Tips for First-Year College Students to Get on the Right Career Course

Tips for First-Year College Students to Get on the Right Career Course


Colleges and universities across the country begin classes for a new academic year near the end of every summer. For the millions of first-year students embarking on a new journey, now is a time to heed advice from those who walked in their shoes before them. 

A recent viral Twitter thread poses the question, What piece of advice would you give a new freshman college student? 

Self-discovery, forging relationships, simply having fun all goes into the college experience. It's such a robust experience that the advice one could bestow on a new student is seemingly endless. Paring it down specifically to career preparation, however, there are some steps to help make college a positive gateway into the working world. 


Most universities require completion of a series of general education courses before beginning higher-level classes specific to a degree program. The motivation behind this is to encourage a diversified education, but it can be tempting to focus on taking courses with similar topics and formats. Gaining the most well-rounded education possible, and discovering a perhaps unknown career aptitude, can come as a result of stepping out of your comfort zone. 

For example, if you take one general education on literature, try balancing that with a computer science. Contrast mathematics with childhood development. There are limitless possibilities; explore as many as possible. 


Because schools emphasize a balanced, general education curriculum early on, you're not under immediate obligation to declare a major. Use the general education focus to discover topics and career paths that might interest you, which you otherwise would not have known of coming in as a freshman. Much can change over the course of four years, so you shouldn't box yourself into a specific degree program right away. 


You hear it so often, to the point of redundancy: Pursue your passion. 

You know all the cliches. If you love what you do, you'll never work a day in your life. That's great, so long as there's career opportunity in your passion. Lacking career options and struggling after college will leave you with more regret than if you choose to pursue your passion in ways other than a degree. 

Consider majoring in a high-growth, high-potential field. The market for STEM majors is always plentiful; less so if you specialize in literature. But that doesn't mean you can't minor in your passion, or even pursue a double-major.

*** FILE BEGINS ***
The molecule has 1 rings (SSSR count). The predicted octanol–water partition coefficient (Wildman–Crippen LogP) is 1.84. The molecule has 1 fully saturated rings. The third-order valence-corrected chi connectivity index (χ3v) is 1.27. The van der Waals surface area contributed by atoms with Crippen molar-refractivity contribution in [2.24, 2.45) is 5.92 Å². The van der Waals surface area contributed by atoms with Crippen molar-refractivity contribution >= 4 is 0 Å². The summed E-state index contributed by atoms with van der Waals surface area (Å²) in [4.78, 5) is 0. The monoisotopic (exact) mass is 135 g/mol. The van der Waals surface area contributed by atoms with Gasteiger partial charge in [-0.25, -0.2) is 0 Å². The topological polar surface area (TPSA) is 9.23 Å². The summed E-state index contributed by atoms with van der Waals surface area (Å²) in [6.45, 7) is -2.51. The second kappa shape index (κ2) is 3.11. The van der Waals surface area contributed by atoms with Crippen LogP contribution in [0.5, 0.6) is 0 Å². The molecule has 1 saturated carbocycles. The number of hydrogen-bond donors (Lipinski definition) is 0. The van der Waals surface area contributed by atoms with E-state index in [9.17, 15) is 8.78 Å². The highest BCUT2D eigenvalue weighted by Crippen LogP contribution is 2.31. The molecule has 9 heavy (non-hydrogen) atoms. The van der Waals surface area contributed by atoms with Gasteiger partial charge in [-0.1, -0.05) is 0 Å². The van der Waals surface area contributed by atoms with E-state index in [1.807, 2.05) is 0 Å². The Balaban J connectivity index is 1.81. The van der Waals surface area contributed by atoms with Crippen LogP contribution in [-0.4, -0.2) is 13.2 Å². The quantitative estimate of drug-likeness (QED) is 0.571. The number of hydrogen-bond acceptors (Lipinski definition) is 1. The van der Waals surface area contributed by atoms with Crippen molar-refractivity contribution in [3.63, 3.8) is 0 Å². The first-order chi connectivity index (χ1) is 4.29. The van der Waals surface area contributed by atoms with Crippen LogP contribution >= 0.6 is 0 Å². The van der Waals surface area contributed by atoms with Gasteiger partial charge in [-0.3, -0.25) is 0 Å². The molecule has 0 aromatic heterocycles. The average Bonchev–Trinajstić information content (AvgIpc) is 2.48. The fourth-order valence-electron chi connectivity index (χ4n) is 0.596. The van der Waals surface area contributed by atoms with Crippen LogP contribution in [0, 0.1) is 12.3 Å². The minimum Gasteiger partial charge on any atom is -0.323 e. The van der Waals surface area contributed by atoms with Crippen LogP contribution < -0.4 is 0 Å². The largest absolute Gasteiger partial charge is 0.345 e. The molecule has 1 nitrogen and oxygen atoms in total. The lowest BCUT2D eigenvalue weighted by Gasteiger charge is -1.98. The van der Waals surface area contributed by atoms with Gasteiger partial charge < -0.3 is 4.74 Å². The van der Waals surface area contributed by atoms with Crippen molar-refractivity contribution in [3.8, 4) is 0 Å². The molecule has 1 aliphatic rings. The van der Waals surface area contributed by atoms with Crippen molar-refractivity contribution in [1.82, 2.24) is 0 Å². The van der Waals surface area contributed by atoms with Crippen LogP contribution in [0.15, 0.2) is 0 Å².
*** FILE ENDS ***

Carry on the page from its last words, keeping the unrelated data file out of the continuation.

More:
Groups either directly or indirectly affiliated with universities cater to just about every interest a student could have. This includes clubs and organizations specific to career paths. Joining a club can be one of the most rewarding experiences in college, both in meeting like-minded peers, and gaining skills for the labor market. 

An art club can be a great means of building a portfolio if you're an aspiring multimedia professional, for example. Clubs for those interested in wildlife might unlock a career in biology or ecology. Check out the wide array of clubs your college has to offer, and it may be a vital first step into your profession. 


We all know the stereotype of the broke college kid subsisting off Ramen packets. It doesn't have to be this way! Find a job on or near campus and keep the mini-fridge stocked with moderately priced foods. 

Beyond just earning some spending money, though, getting a job freshman year can provide a boost in the classroom. Having a place to go and responsibilities to meet during downtime forces a student to budget time. If you're the type who thrives with a schedule, a job is a multiply beneficial way of having a set timeline to meet each day. 

What's more, the kind of lower level, part-time job you hold as a student can provide gateways into a career. Working at a retailer might expose you to some of the more advanced stages of the industry, like the Logisticians who work behind the scenes. If at all possible, finding a part-time job that will allow for further opportunities down the road is a way of adding another layer to the educational process. 

Career Topics